Helping harmonies

UNIVERSITY PARK, Pa. — During one of the initial performances by the Penn State Music Service Club, an elderly couple rose to their feet and started dancing along with the music.

“It reminded them of dancing to that song when they first met,” said senior Michelle Lai, the club's recruitment chair.

Founded by a group of seven Penn State Schreyer Scholars in the fall of 2014, the club now counts more than three dozen active members and plays a variety of music at local nursing homes, retirement communities and for LifeLink PSU, which supports college-aged students with special needs. 

The common thread that ties together those seven founders and the majority of the club’s growing membership is not only musical talent but a desire to have that kind of emotional impact.

“Basically, everyone at some point was a serious musician or continues to be,” said senior Sylvia Biscoveanu, the club’s vice president of membership, “and they want to keep it up or somehow give back with it.”

The Music Service Club performed at Hershey Medical Center on Jan. 21, and typically performs at three or four events per month. 

Most of the group’s original members had given similar service-oriented performances as high school students. They bonded through the Schreyer Honors College and decided the formation of a club would be a good way of staying tied to music, and making a difference in the community, without a major time commitment.

“I think one of the reasons it was so successful and that we were actually able to do this was that we were all friends,” said senior Kerstyn Auman, who is the club’s LifeLink service chair. “It was really easy for us to get together and plan this out.”

Several club members can play multiple instruments, though guitar and piano are the most popular because they adapt most easily to a variety of songs and genres. The group has its own keyboard and is in the process of obtaining its own guitar, and about a quarter of the membership sing.

What do they play and sing? Everything from Bach to Michael Jackson, depending on the venue and the audience. Residents of nursing homes prefer classical pieces or older rock, while LifeLink students are not shy about requesting pop songs.

“Sometimes we try to do them on the spot,” said senior and club treasurer Noah Lingwall. “Sometimes we have to be honest with them and say we don’t want to embarrass ourselves. They always remember what we requested and they’re always looking to hear it.”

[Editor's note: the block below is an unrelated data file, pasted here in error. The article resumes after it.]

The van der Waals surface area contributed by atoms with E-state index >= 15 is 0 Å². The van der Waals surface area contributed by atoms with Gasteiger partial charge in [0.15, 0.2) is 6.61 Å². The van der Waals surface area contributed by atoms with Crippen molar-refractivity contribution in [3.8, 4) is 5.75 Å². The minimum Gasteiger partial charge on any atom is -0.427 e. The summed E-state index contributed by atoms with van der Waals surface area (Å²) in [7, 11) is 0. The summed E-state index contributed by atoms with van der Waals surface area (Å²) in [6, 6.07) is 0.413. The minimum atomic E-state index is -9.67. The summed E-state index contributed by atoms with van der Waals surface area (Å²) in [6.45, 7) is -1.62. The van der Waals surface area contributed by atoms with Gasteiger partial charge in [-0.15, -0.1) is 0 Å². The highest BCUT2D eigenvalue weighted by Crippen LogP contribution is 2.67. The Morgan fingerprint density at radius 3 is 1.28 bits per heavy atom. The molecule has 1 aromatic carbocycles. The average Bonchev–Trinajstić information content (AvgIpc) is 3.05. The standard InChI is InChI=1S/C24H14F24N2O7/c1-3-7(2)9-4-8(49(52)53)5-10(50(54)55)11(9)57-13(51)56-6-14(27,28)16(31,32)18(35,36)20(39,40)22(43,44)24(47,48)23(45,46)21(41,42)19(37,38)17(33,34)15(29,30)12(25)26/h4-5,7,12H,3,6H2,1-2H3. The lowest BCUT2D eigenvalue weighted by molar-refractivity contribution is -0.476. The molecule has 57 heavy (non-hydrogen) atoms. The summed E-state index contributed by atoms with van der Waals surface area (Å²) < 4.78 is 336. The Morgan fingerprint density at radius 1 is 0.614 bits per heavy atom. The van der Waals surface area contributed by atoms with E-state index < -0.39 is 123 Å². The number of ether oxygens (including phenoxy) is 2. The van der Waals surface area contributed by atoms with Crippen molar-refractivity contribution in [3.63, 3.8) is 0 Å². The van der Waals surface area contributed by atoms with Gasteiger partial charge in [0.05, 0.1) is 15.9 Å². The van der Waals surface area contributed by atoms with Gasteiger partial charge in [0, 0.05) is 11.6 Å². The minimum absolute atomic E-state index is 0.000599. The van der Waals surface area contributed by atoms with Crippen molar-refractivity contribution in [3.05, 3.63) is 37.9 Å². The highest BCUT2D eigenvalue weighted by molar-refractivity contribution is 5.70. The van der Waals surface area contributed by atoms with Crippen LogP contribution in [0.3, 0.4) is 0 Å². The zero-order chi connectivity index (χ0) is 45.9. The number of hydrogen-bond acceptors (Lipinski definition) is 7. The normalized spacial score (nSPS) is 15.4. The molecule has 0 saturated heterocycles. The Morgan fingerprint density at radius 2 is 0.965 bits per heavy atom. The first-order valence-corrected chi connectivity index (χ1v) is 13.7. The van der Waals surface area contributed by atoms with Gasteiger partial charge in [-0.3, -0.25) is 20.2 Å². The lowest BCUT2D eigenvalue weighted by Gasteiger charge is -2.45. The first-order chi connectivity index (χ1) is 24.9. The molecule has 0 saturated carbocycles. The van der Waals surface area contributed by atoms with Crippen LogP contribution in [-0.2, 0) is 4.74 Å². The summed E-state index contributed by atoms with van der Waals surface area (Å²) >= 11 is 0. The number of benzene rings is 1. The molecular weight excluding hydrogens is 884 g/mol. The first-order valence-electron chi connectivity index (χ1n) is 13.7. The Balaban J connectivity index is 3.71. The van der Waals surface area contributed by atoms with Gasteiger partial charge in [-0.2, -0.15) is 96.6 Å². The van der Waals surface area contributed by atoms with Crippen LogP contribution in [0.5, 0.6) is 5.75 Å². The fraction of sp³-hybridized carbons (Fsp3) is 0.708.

Club vice president Erika Veiszlemlein, a sophomore who plays the violin, likes that the ever-changing set list has challenged her usual playing style.

“I’ve been doing a lot of just listening to music and playing by ear,” she said, “so I’ve had to relearn my whole skill set, but that’s been a good thing for me.”

The club has expanded its initial membership by word of mouth and sending flyers out on campus. Junior John Johnson, who showed up at early meetings as often as the founders, is now the club’s president. The students who were there at the beginning hope to see the club continue to grow in membership as well as expand its reach with events like the recent performance in Hershey.

As they head toward graduation, though, the senior students in the group are simply enjoying the effect they often have on their audiences. Biscoveanu was proud to play at LifeLink’s graduation ceremony last year. Lingwall remembers a LifeLink student, who has trouble communicating with others, thanking group members for the effect their performance had on him.

“He told us that he tries to have conversations with people or make sense of them in his head and it’s just really difficult. The words don’t come together nicely,” Lingwall said. “But when music is involved, or he’s thinking about or talking about music or singing along, things seem to fit together, and it helps him get beyond that barrier. That was really powerful.”

Last Updated February 16, 2017